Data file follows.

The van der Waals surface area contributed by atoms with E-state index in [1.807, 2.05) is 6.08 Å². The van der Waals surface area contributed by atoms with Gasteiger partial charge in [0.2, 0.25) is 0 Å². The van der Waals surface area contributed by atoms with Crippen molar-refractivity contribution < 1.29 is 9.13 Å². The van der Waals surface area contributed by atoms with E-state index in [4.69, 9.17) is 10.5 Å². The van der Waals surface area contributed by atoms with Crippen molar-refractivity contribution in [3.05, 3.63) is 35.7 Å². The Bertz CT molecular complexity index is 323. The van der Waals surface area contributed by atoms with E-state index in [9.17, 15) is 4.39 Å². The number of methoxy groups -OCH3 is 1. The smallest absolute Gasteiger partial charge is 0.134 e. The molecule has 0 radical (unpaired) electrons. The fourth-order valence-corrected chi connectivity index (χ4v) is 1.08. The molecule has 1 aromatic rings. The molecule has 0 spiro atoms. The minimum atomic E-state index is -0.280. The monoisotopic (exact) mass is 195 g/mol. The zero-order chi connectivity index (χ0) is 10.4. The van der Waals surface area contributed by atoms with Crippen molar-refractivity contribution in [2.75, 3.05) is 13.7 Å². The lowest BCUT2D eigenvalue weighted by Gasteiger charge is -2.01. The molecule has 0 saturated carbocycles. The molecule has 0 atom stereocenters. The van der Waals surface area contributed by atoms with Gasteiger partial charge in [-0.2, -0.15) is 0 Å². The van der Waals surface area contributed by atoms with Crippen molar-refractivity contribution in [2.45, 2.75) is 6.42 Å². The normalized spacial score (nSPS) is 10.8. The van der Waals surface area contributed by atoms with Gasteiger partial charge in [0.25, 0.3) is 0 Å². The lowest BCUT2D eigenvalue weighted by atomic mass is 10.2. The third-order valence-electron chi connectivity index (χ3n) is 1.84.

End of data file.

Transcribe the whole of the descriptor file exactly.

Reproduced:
The van der Waals surface area contributed by atoms with E-state index in [1.807, 2.05) is 6.08 Å². The van der Waals surface area contributed by atoms with Gasteiger partial charge in [0.2, 0.25) is 0 Å². The van der Waals surface area contributed by atoms with Crippen molar-refractivity contribution < 1.29 is 9.13 Å². The van der Waals surface area contributed by atoms with E-state index in [4.69, 9.17) is 10.5 Å². The van der Waals surface area contributed by atoms with Crippen molar-refractivity contribution in [3.05, 3.63) is 35.7 Å². The Bertz CT molecular complexity index is 323. The van der Waals surface area contributed by atoms with E-state index in [9.17, 15) is 4.39 Å². The number of methoxy groups -OCH3 is 1. The smallest absolute Gasteiger partial charge is 0.134 e. The molecule has 0 radical (unpaired) electrons. The fourth-order valence-corrected chi connectivity index (χ4v) is 1.08. The molecule has 1 aromatic rings. The molecule has 0 spiro atoms. The minimum atomic E-state index is -0.280. The monoisotopic (exact) mass is 195 g/mol. The zero-order chi connectivity index (χ0) is 10.4. The van der Waals surface area contributed by atoms with Crippen molar-refractivity contribution in [2.75, 3.05) is 13.7 Å². The lowest BCUT2D eigenvalue weighted by Gasteiger charge is -2.01. The molecule has 0 saturated carbocycles. The molecule has 0 atom stereocenters. The van der Waals surface area contributed by atoms with Gasteiger partial charge in [-0.2, -0.15) is 0 Å². The van der Waals surface area contributed by atoms with Crippen molar-refractivity contribution in [2.45, 2.75) is 6.42 Å². The normalized spacial score (nSPS) is 10.8. The van der Waals surface area contributed by atoms with Gasteiger partial charge in [0.25, 0.3) is 0 Å². The lowest BCUT2D eigenvalue weighted by atomic mass is 10.2. The third-order valence-electron chi connectivity index (χ3n) is 1.84.